The Brighton Half marathon was fun. But it took a lot of mental energy to make it that way. A few days before with Storm Dennis on his way they decided there would be no finish barrier or infrastructure that could be blown over but other than that all was going ahead. The day before I went for my shake out run and it was 17 minutes out, 13 minutes home. Strong winds.
Race day was fab. Decided if I was going to run in 40mph winds I may as well enjoy it. Forgot to charge my watch so no pace to follow and no time goal – just to try as hard as I could and to feel proud of my efforts afterwards. I smiled lots (it is an official psych strategy – I promise) and actually felt like I was having fun. 6 miles of running into the wind was hard work but all good practice for Paris – especially if there happens to be a storm! Our best friends had snuck down from London to give some high fives which was a fantastic boost and despite the weather there were still supporters out cheering and brilliant volunteers marshalling which was awesome.
One of the first things I did after the race (after playing on the 2p machines on the pier to warm up my three-year-old and eating hot sugary donuts by the beach to warm up myself) was top up my training diary.
I’m a bit geeky about using training diaries – they are ace. I ask all the athletes I work with to keep one. There are lots of reasons why. A big one is that we get robust confidence from knowing we have the skills required to excel and having done all the training required. A training diary is an easy way to be reminded of this.
Ideally in this diary we log our physical training, fitness sessions, physical or mental skills we are working on, any niggles or injuries we are feeling, the types of training we enjoy and how we are feeling about our training. If we fill it in every day when we get to our race we have a huge amount of information at our fingertips to help us prepare effectively. I do mine before bed each night so it becomes a habit.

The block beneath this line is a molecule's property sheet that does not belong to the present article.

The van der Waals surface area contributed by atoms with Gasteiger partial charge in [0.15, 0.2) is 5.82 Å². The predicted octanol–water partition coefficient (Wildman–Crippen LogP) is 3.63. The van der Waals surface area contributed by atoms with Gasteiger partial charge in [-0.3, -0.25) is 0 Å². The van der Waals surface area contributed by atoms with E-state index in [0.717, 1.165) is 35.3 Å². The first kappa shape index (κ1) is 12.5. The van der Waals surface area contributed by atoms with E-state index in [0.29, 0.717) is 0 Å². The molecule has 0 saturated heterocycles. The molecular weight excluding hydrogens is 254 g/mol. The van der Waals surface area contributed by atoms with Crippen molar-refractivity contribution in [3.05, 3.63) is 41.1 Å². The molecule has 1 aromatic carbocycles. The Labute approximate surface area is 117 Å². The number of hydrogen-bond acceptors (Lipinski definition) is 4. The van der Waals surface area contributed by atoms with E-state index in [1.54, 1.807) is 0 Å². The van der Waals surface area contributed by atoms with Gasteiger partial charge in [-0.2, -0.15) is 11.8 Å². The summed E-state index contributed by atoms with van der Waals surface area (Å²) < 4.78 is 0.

While online training diaries are great for convenience, many restrict athletes from adding in that extra information so a paper diary, with lots of space is best. A paper diary means as well as keeping track of what our body is doing, we can also keep track of what is going on in our head. I was in a rush when I set up my programme so printed some pages out via calendarpedia.co.uk but my partner on the Sporting Brain Box, Sarah at Art of Your Success sells a great training diary if you want something much more professional and full of lovely tips too.
Things you could add into your diary are
- My goal for today’s session was ….. and I…..
- Physically I did…
- My fitness levels seem…
- The skill I mastered best was…
- What I did well in this session…
- Any niggles or cramps?
- The negative thoughts I had were…
- What I have gained by doing this session?
- How do I feel?
- How tired am I?
- Is there anything in my life right now causing me mental fatigue?
Mine is fairly simple at the moment with just what I’ve been doing and how I’m feeling but I’ve also been adding my Resting Heart Rate (once it goes over 55 I know I’m getting poorly so it is a good way of keeping an eye on my health) and my Peak Flow level as I’m trying to get on top of my asthma so this is a good prompt to do so.
The next race is the Big Half. I’ll be using it to practice my mental toughness in a race, my nutrition strategy and whether my mantra is strong enough. The race starts on Tower Hill in London and finishes in Greenwich. I’ve asked my husband to strategically stand our daughter at the end of Tower Bridge (7 miles in) as my incentive to work hard and get a high five and a cheer from her half way through. Apparently Storm Jorge is on the way but I think we are all pretty good at running in storms now – if the weather gods are reading I’d love some practice running in the sunshine. Please….